IT and embedded systems are now facing cybersecurity attacks every day. The high profile WannaCry ransomware attacks last May showed how victims could be prevented from using their computers or accessing their data.
This virulent cryptoworm infected systems, using an exploit code for a patched SMB vulnerability. The UK, Spain, Russia, the Ukraine and Taiwan were among the numerous countries to suffer with vital data (including confidential medical records) being held to ransom. Later that year, one of the United States’ largest credit bureaus, Equifax, was embroiled in an attack and over 143 million American citizens’ identities were subsequently stolen. More recently, the computers of a key US Navy contractor were hacked and sensitive submarine warfare plans leaked.
Cyberattacks clearly have the potential to disrupt systems that are involved in defence, healthcare, finance, power grids, traffic control, banking and basically any aspect of our daily lives that you care to think about. What is more alarming is that both the frequency and the strength of these attacks only seem to be increasing.
Embedded systems are susceptible to numerous threats and developers need to find ways to arm themselves accordingly. Key issues that must be addressed include all of the following – counterfeiting, reverse engineering, malware injection or firmware substitution, eavesdropping, identity theft, unauthorised network connection and unauthorised re-use.
Security Developments in Embedded Systems
Embedded engineers need to start taking an integrated approach to system design in which the security features are a fundamental part of the overall system functionality. As such, security should be attended to at the very beginning of the development cycle, and not just deemed to be an after-thought of secondary importance. The security tactics implemented should encompass both software and hardware.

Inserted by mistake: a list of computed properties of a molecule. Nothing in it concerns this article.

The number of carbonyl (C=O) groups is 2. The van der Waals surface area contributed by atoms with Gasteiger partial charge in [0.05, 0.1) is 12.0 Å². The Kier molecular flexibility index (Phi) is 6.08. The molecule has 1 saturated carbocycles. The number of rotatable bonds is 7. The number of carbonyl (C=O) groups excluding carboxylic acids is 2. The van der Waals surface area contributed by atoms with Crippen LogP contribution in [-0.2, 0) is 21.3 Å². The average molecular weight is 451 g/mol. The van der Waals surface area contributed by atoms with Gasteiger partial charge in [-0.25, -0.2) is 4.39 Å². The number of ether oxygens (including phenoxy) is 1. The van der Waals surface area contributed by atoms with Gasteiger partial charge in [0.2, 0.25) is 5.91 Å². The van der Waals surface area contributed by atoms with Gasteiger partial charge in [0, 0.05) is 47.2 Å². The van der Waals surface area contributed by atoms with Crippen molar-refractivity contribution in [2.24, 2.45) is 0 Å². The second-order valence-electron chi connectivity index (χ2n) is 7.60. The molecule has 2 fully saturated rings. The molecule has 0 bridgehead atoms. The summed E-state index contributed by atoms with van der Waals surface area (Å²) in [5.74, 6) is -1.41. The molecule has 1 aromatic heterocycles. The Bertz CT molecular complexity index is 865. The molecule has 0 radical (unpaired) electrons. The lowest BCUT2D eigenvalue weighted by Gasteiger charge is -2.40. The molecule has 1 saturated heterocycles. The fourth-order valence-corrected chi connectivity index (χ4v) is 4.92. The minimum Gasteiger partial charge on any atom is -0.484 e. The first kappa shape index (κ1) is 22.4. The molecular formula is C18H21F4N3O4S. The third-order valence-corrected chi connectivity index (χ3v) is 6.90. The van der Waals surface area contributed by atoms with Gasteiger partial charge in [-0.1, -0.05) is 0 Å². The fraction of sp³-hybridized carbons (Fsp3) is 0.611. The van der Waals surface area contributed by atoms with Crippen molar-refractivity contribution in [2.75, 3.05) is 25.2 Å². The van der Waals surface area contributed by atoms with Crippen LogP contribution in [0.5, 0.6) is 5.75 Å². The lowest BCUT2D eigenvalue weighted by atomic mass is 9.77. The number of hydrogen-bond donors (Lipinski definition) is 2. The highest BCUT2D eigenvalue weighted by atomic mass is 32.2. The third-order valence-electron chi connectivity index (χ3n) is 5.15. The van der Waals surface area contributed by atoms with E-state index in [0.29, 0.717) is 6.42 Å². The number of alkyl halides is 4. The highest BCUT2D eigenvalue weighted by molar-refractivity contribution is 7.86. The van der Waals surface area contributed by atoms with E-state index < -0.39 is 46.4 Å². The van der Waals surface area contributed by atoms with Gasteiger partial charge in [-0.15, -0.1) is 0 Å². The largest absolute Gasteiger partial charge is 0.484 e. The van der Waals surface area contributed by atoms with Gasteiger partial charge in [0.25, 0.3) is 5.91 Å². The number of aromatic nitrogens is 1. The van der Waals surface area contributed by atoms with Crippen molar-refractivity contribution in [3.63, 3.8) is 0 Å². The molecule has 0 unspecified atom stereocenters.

Traditionally software is the first line of defence against unauthorised access. Here mechanisms like use of passwords, encryption and authentication are the most commonplace. However, sophisticated hackers are finding new ways to strike network systems and subsystems. Among the techniques employed are attacking the boot up process if it cannot be secured and authenticated. Once the attack has successfully breached the system, deposited malware can then lay dormant in the boot ROM for a long time.
Advanced microcontroller units (MCUs) now boast security features that will mitigate various forms of hacker attack. These include built-in secure and strong cryptographic/authentication engines, key management, tamper detection and prevention, protection of external memory and encryption/decryption of communication protocols.
Regarding networking security, both wireless and wireline network communications can potentially be intercepted. In fact, some communication protocols have well known security vulnerabilities that hackers have managed to exploit. Highly secure communication protocols often involve an overhead of encrypting and decrypting the communication stream in addition to verifying the authenticity of the sender and receiver. In these cases, there will be a performance penalty to be paid in exchange for stronger security. This trade-off may be avoided or, at least minimised, though integrating hardware-based accelerators for the cryptographic algorithms as part of the communication protocol. Then the trade-off, instead of being between performance and security, is between cost and security.
Embedded processor security is a multi-layered and highly complex issue. With the pervasive growth of IoT and the almost total ubiquity of embedded systems, sophisticated security attacks pose serious challenges for developers to deal with. Fortunately, the advances currently being made in MCU design mean that many security functions and operations can be performed on these devices. Even better, with built-in accelerators or co-processors, these operations can often be performed without needing to slow down the system’s performance.